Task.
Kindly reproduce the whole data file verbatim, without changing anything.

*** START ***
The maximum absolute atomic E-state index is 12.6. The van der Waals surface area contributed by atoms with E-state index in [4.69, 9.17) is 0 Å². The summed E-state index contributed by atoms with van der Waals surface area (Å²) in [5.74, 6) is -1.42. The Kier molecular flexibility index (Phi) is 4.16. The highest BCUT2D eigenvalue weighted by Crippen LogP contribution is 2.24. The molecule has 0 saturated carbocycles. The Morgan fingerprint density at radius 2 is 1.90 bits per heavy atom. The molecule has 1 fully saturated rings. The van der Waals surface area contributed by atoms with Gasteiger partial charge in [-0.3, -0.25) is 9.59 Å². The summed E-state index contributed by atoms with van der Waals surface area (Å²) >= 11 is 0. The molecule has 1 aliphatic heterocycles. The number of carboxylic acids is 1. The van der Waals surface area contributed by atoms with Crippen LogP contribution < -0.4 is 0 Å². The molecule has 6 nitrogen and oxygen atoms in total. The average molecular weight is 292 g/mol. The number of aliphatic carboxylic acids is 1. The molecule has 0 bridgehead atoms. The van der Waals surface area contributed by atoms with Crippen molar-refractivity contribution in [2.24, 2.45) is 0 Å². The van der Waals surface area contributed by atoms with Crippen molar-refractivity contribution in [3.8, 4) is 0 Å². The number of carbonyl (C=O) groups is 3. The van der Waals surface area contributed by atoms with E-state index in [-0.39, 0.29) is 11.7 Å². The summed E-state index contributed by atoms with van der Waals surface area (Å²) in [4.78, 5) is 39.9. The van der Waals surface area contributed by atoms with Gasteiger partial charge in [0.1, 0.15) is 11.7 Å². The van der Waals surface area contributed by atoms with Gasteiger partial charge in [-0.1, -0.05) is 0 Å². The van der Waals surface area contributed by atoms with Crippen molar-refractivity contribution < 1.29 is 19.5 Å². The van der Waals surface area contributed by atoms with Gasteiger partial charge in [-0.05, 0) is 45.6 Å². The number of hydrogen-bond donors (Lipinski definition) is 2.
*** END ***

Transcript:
The maximum absolute atomic E-state index is 12.6. The van der Waals surface area contributed by atoms with E-state index in [4.69, 9.17) is 0 Å². The summed E-state index contributed by atoms with van der Waals surface area (Å²) in [5.74, 6) is -1.42. The Kier molecular flexibility index (Phi) is 4.16. The highest BCUT2D eigenvalue weighted by Crippen LogP contribution is 2.24. The molecule has 0 saturated carbocycles. The Morgan fingerprint density at radius 2 is 1.90 bits per heavy atom. The molecule has 1 fully saturated rings. The van der Waals surface area contributed by atoms with Gasteiger partial charge in [-0.3, -0.25) is 9.59 Å². The summed E-state index contributed by atoms with van der Waals surface area (Å²) >= 11 is 0. The molecule has 1 aliphatic heterocycles. The number of carboxylic acids is 1. The van der Waals surface area contributed by atoms with Crippen LogP contribution < -0.4 is 0 Å². The molecule has 6 nitrogen and oxygen atoms in total. The average molecular weight is 292 g/mol. The number of aliphatic carboxylic acids is 1. The molecule has 0 bridgehead atoms. The van der Waals surface area contributed by atoms with Crippen molar-refractivity contribution in [2.24, 2.45) is 0 Å². The van der Waals surface area contributed by atoms with Crippen molar-refractivity contribution in [3.8, 4) is 0 Å². The number of carbonyl (C=O) groups is 3. The van der Waals surface area contributed by atoms with E-state index in [-0.39, 0.29) is 11.7 Å². The summed E-state index contributed by atoms with van der Waals surface area (Å²) in [4.78, 5) is 39.9. The van der Waals surface area contributed by atoms with Gasteiger partial charge in [0.1, 0.15) is 11.7 Å². The van der Waals surface area contributed by atoms with Gasteiger partial charge in [-0.1, -0.05) is 0 Å². The van der Waals surface area contributed by atoms with Crippen molar-refractivity contribution < 1.29 is 19.5 Å². The van der Waals surface area contributed by atoms with Gasteiger partial charge in [-0.05, 0) is 45.6 Å². The number of hydrogen-bond donors (Lipinski definition) is 2.